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Re: [PanoToolsNG] Historical details embedded in present day photos in perspective

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  • paul womack
    ... I suspect the artist has chosen the selections of the image to represent the different eras with care. I don t think that allowing the viewer to do it
    Message 1 of 9 , Aug 3, 2010
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      panovrx wrote:
      > This is nicely done I thought -- scenes from Russian(?) history overlaid in perspective on contemporary images. In a panorama they could fade in and out.
      > http://sergey-larenkov.livejournal.com/

      I suspect the artist has chosen the selections of the image to represent
      the different eras with care.

      I don't think that allowing the viewer to do it would be better.

      And I don't see how it could be a panorama at all - I'm guessing
      the OLD images are single images, with no scope for shooting more (!)

      BugBear
    • paul womack
      ... BTW, does anyone know what technique he s using (or could use) to find out the focal length, and shooting point for the old photos? BugBear
      Message 2 of 9 , Aug 3, 2010
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        paul womack wrote:
        > panovrx wrote:
        >> This is nicely done I thought -- scenes from Russian(?) history overlaid in perspective on contemporary images. In a panorama they could fade in and out.
        >> http://sergey-larenkov.livejournal.com/
        >
        > I suspect the artist has chosen the selections of the image to represent
        > the different eras with care.
        >
        > I don't think that allowing the viewer to do it would be better.
        >
        > And I don't see how it could be a panorama at all - I'm guessing
        > the OLD images are single images, with no scope for shooting more (!)

        BTW, does anyone know what technique he's using
        (or could use) to find out the focal length,
        and shooting point for the old photos?

        BugBear
      • Matt Smith
        One way or the other, thanks for showing, I just spent 20 minutes looking at them. Matt Smith PhotoSpherix 317.396.5791 360 Product Photography Indianapolis,
        Message 3 of 9 , Aug 3, 2010
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          One way or the other, thanks for showing, I just spent 20 minutes
          looking at them.

          Matt Smith
          PhotoSpherix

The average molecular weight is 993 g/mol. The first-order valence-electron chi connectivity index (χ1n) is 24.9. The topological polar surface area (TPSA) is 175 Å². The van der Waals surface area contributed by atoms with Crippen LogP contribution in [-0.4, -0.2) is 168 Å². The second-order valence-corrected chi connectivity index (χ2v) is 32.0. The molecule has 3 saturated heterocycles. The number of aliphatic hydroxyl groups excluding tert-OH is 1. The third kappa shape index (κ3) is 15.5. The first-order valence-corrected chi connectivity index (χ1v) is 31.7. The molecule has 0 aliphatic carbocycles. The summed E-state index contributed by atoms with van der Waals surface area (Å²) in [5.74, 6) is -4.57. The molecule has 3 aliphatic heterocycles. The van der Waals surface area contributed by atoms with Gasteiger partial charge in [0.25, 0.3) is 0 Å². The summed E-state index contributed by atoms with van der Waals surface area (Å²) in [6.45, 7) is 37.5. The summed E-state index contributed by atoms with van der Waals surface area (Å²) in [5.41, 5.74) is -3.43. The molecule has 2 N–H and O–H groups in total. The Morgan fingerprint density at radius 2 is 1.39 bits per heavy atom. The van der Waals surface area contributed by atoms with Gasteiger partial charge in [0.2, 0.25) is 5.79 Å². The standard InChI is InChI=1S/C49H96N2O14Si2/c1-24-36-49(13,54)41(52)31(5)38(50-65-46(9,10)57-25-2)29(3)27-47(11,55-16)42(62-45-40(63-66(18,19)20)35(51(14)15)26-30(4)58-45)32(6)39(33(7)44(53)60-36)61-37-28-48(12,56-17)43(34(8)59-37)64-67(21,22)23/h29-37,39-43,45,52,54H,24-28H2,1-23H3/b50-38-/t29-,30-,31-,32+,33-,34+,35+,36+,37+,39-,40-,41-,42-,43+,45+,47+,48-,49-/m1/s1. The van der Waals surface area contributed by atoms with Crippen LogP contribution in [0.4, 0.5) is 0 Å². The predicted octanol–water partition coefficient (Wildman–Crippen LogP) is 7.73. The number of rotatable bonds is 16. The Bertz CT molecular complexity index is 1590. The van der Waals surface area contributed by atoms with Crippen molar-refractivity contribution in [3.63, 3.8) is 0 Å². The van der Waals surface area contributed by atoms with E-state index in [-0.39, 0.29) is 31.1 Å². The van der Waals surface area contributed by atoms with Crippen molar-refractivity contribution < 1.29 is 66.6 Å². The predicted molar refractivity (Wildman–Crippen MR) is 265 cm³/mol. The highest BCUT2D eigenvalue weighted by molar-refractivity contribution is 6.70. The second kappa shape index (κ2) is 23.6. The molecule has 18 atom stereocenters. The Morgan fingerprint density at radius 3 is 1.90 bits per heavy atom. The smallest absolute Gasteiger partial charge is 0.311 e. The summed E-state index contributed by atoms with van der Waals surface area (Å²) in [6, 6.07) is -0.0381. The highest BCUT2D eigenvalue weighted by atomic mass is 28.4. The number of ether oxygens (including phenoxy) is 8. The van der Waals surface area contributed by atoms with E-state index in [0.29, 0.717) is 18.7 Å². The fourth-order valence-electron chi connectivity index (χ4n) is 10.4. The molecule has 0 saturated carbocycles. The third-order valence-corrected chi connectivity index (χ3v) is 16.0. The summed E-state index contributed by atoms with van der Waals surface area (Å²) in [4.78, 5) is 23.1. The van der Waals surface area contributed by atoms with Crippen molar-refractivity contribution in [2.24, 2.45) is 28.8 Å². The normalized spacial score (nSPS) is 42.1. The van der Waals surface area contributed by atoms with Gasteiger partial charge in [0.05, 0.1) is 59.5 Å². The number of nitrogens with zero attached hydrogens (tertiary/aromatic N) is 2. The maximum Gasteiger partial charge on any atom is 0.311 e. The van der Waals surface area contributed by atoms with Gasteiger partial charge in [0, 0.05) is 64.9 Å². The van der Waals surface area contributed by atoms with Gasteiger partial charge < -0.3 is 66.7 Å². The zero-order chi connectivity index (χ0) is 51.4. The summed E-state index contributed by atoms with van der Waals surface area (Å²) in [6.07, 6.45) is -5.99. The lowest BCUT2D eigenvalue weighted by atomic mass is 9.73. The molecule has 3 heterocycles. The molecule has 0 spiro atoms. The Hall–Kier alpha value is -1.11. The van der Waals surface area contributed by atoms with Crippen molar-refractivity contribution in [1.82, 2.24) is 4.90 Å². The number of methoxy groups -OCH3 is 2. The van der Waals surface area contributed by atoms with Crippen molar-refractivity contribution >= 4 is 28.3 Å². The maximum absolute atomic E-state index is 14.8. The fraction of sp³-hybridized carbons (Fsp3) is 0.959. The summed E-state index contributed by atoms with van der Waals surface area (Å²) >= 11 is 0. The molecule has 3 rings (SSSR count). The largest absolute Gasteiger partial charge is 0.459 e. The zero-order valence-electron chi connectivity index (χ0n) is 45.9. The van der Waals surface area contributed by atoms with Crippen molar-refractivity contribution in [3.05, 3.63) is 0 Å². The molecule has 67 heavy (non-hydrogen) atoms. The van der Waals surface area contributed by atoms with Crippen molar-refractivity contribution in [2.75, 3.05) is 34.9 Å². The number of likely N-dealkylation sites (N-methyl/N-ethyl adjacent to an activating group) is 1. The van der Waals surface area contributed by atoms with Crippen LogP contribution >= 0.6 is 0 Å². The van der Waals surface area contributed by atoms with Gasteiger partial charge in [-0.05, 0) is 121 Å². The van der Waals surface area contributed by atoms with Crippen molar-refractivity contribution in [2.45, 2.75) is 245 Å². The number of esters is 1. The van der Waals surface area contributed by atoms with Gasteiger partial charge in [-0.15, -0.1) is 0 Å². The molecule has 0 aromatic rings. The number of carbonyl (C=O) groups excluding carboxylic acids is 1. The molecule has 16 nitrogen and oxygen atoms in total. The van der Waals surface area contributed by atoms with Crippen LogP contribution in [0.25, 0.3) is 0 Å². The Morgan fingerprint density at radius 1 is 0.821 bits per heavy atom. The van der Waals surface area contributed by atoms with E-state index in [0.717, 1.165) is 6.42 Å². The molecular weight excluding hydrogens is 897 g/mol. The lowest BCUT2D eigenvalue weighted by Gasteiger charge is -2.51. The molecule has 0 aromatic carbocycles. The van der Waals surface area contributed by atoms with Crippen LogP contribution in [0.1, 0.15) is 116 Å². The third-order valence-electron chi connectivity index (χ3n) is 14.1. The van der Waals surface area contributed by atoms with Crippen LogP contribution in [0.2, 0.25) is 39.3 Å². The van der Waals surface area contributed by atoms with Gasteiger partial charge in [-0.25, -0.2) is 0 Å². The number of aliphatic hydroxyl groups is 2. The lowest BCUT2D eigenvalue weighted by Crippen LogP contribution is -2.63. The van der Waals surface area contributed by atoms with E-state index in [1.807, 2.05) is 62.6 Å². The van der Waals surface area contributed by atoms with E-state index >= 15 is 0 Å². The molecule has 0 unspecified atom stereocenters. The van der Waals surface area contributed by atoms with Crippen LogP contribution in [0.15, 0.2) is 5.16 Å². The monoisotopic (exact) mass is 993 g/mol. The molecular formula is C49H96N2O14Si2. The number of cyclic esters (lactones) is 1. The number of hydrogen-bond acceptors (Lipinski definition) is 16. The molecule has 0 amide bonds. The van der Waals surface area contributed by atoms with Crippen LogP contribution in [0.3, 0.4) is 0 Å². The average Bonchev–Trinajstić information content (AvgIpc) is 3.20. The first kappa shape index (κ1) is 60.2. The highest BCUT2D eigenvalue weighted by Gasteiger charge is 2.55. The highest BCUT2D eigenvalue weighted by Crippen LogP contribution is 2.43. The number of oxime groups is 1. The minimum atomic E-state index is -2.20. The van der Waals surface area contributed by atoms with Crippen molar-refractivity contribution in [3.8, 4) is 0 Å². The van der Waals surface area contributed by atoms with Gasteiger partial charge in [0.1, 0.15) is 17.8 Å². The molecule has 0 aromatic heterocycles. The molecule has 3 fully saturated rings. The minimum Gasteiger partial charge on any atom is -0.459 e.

317.396.5791
          360 Product Photography
          Indianapolis, Indiana USA
          http://www.photospherix.com

          On Aug 3, 2010, at 8:11 AM, paul womack wrote:

          > panovrx wrote:
          >> This is nicely done I thought -- scenes from Russian(?) history
          >> overlaid in perspective on contemporary images. In a panorama they
          >> could fade in and out.
          >> http://sergey-larenkov.livejournal.com/
          >
          > I suspect the artist has chosen the selections of the image to
          > represent
          > the different eras with care.
          >
          > I don't think that allowing the viewer to do it would be better.
          >
          > And I don't see how it could be a panorama at all - I'm guessing
          > the OLD images are single images, with no scope for shooting more (!)
          >
          > BugBear
          >
          >
          > ------------------------------------
          >
          > --
          >
          >
          >



          [Non-text portions of this message have been removed]
        • paul womack
          ... OK, after some googling, this is what I have so far. This has been all over the web-sphere in the last few days. There s some new software out
          Message 4 of 9 , Aug 3, 2010
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            Matt Smith wrote:
            >>> http://sergey-larenkov.livejournal.com/
            > One way or the other, thanks for showing, I just spent 20 minutes
            > looking at them.

            OK, after some googling, this is what I have so far.

            This has been all over the web-sphere in the last few days.

            There's some new software out